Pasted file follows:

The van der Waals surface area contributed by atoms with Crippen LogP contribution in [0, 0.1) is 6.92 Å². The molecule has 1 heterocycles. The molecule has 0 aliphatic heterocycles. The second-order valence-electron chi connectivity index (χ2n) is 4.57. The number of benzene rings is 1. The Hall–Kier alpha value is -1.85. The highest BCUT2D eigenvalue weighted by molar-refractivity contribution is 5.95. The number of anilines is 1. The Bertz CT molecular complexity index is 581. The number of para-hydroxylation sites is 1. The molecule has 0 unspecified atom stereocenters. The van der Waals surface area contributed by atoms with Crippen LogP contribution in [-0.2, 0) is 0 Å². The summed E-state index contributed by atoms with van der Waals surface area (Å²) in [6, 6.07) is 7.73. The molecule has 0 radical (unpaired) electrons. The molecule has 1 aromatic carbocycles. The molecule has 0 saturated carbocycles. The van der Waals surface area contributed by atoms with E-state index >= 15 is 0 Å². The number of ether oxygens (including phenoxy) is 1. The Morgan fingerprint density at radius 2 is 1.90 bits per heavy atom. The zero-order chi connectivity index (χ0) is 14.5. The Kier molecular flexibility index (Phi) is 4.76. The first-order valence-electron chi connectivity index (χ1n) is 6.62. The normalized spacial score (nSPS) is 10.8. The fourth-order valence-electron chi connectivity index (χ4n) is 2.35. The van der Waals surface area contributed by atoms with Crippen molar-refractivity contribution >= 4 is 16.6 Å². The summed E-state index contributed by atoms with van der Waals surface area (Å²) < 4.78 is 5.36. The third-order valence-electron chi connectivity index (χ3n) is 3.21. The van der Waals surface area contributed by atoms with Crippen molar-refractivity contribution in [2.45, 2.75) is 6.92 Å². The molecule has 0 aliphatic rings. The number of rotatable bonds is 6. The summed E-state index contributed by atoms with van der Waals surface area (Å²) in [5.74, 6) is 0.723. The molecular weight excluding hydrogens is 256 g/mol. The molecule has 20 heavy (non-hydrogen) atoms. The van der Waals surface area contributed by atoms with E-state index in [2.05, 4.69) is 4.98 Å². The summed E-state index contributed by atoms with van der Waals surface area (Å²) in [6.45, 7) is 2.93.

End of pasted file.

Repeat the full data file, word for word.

The van der Waals surface area contributed by atoms with Crippen LogP contribution in [0, 0.1) is 6.92 Å². The molecule has 1 heterocycles. The molecule has 0 aliphatic heterocycles. The second-order valence-electron chi connectivity index (χ2n) is 4.57. The number of benzene rings is 1. The Hall–Kier alpha value is -1.85. The highest BCUT2D eigenvalue weighted by molar-refractivity contribution is 5.95. The number of anilines is 1. The Bertz CT molecular complexity index is 581. The number of para-hydroxylation sites is 1. The molecule has 0 unspecified atom stereocenters. The van der Waals surface area contributed by atoms with Crippen LogP contribution in [-0.2, 0) is 0 Å². The summed E-state index contributed by atoms with van der Waals surface area (Å²) in [6, 6.07) is 7.73. The molecule has 0 radical (unpaired) electrons. The molecule has 1 aromatic carbocycles. The molecule has 0 saturated carbocycles. The van der Waals surface area contributed by atoms with E-state index >= 15 is 0 Å². The number of ether oxygens (including phenoxy) is 1. The Morgan fingerprint density at radius 2 is 1.90 bits per heavy atom. The zero-order chi connectivity index (χ0) is 14.5. The Kier molecular flexibility index (Phi) is 4.76. The first-order valence-electron chi connectivity index (χ1n) is 6.62. The normalized spacial score (nSPS) is 10.8. The fourth-order valence-electron chi connectivity index (χ4n) is 2.35. The van der Waals surface area contributed by atoms with Crippen molar-refractivity contribution >= 4 is 16.6 Å². The summed E-state index contributed by atoms with van der Waals surface area (Å²) < 4.78 is 5.36. The third-order valence-electron chi connectivity index (χ3n) is 3.21. The van der Waals surface area contributed by atoms with Crippen molar-refractivity contribution in [2.45, 2.75) is 6.92 Å². The molecule has 0 aliphatic rings. The number of rotatable bonds is 6. The summed E-state index contributed by atoms with van der Waals surface area (Å²) in [5.74, 6) is 0.723. The molecular weight excluding hydrogens is 256 g/mol. The molecule has 20 heavy (non-hydrogen) atoms. The van der Waals surface area contributed by atoms with E-state index in [2.05, 4.69) is 4.98 Å². The summed E-state index contributed by atoms with van der Waals surface area (Å²) in [6.45, 7) is 2.93.